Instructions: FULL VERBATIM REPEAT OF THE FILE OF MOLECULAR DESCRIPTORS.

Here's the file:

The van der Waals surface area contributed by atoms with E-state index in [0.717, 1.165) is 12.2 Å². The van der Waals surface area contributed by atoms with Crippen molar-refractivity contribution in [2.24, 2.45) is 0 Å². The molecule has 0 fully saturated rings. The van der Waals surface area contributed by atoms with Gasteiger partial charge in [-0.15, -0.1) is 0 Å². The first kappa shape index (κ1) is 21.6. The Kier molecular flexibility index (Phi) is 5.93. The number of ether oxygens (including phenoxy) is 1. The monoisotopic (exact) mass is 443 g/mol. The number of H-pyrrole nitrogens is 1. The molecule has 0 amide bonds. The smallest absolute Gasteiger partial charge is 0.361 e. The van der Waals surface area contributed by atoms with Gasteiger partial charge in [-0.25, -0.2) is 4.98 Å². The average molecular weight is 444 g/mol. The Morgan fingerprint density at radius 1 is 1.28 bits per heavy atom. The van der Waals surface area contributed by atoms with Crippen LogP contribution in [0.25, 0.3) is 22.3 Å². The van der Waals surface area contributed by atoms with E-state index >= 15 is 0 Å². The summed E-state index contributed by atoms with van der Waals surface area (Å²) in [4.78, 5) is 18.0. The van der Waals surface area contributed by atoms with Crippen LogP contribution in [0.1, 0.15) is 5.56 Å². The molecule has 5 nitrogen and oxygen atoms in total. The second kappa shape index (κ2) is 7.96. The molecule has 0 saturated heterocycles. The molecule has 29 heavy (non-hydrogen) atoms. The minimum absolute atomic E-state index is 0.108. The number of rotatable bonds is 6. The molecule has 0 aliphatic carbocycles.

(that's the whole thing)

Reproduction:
The van der Waals surface area contributed by atoms with E-state index in [0.717, 1.165) is 12.2 Å². The van der Waals surface area contributed by atoms with Crippen molar-refractivity contribution in [2.24, 2.45) is 0 Å². The molecule has 0 fully saturated rings. The van der Waals surface area contributed by atoms with Gasteiger partial charge in [-0.15, -0.1) is 0 Å². The first kappa shape index (κ1) is 21.6. The Kier molecular flexibility index (Phi) is 5.93. The number of ether oxygens (including phenoxy) is 1. The monoisotopic (exact) mass is 443 g/mol. The number of H-pyrrole nitrogens is 1. The molecule has 0 amide bonds. The smallest absolute Gasteiger partial charge is 0.361 e. The van der Waals surface area contributed by atoms with Gasteiger partial charge in [-0.25, -0.2) is 4.98 Å². The average molecular weight is 444 g/mol. The Morgan fingerprint density at radius 1 is 1.28 bits per heavy atom. The van der Waals surface area contributed by atoms with Crippen LogP contribution in [0.25, 0.3) is 22.3 Å². The van der Waals surface area contributed by atoms with E-state index >= 15 is 0 Å². The summed E-state index contributed by atoms with van der Waals surface area (Å²) in [4.78, 5) is 18.0. The van der Waals surface area contributed by atoms with Crippen LogP contribution in [0.1, 0.15) is 5.56 Å². The molecule has 5 nitrogen and oxygen atoms in total. The second kappa shape index (κ2) is 7.96. The molecule has 0 saturated heterocycles. The molecule has 29 heavy (non-hydrogen) atoms. The minimum absolute atomic E-state index is 0.108. The number of rotatable bonds is 6. The molecule has 0 aliphatic carbocycles.